The fire survivor is however unhappy with the US with regards to the immigration and visa issues. “After the fire, I got a U visa which is given to victims of violent crime. You get a visa for 4 years and you can stay legally for 4 years. But you cant travel outside the United States. You can file for your green card after holding your U visa for 3 years,” laments Manoj. Raio Krishnayya, Executive Director, Center for Victim and Human Rights, has been fighting the immigration battle on Manojs behalf. Raio filed for my green card in August 2010 but I still have not received it. I have not been back to India since the fire, 7 years ago. I can only visit India after I get a green card. I have only seen my mom, my brother, my dad and my aunt. My sister has been denied a tourist visa several times. She even has been denied a student visa twice.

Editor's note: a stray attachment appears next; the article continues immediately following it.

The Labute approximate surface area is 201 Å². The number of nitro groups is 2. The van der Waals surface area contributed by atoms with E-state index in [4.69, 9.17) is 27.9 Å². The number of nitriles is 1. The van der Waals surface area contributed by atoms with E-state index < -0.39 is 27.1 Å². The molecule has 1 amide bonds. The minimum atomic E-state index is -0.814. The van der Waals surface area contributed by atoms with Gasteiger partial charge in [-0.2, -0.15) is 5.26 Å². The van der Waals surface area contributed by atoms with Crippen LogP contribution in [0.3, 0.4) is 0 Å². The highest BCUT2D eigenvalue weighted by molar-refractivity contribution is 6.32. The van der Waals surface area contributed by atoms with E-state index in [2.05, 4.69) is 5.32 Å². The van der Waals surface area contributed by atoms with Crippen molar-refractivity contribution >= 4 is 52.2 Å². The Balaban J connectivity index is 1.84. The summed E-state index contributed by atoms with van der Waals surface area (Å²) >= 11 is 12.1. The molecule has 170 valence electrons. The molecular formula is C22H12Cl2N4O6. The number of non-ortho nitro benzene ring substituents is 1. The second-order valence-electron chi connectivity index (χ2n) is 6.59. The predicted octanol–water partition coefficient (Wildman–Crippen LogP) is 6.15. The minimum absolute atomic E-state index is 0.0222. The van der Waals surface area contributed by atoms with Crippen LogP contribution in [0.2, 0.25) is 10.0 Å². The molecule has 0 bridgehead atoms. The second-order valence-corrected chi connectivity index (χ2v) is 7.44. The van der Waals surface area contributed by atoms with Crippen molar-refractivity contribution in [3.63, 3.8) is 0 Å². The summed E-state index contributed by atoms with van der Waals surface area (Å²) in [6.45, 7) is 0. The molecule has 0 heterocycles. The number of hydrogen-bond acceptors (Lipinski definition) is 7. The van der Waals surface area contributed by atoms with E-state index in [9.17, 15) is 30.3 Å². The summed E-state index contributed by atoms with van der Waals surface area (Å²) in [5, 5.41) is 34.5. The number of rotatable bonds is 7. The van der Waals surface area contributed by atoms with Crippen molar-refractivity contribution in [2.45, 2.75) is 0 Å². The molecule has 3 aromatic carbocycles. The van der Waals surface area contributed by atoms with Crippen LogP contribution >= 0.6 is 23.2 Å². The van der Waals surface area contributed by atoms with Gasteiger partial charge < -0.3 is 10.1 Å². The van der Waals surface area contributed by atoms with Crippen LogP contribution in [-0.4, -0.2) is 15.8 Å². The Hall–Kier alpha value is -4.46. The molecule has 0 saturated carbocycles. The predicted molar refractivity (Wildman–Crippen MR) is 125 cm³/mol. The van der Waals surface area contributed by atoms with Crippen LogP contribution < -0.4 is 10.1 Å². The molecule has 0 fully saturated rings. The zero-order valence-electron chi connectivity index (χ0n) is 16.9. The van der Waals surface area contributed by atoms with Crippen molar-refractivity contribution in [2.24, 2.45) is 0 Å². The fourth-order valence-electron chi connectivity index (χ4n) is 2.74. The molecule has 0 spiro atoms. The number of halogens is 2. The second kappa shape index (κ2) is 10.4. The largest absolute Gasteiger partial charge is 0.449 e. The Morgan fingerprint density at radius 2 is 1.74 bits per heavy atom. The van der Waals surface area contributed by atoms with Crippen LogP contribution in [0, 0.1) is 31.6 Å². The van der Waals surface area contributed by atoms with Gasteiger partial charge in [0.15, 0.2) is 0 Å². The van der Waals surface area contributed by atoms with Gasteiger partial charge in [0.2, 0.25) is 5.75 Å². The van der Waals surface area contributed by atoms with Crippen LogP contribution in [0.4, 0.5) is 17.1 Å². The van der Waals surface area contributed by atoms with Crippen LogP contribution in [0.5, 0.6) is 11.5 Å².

No way back home

The most ironical part of the entire tragedy is that Manoj is not sure when he can come back to India because of his condition. He explains: My sweat glands are all burned. My body doesn’t regulate temperature normally. Our body releases the heat through sweat. As I dont sweat normally, the heat gets trapped in my body. It gets very hot in India and I can die because of overheating. Trust me, I want to live in India but my body will not allow me. Also, I am at a higher risk for infection. So I have to be in the US.

Manoj has numerous plans for himself for the future, professionally and personally. But before that he wants to thank all the “doctors who donated their services to me for free. I know everyone is amazed that I survived this horrific injury and got an MBA, but please keep in my mind all the hard work of my parents, my brother, my sister, my occupational therapist, my doctors and all the caregivers. It would not have been possible without them.”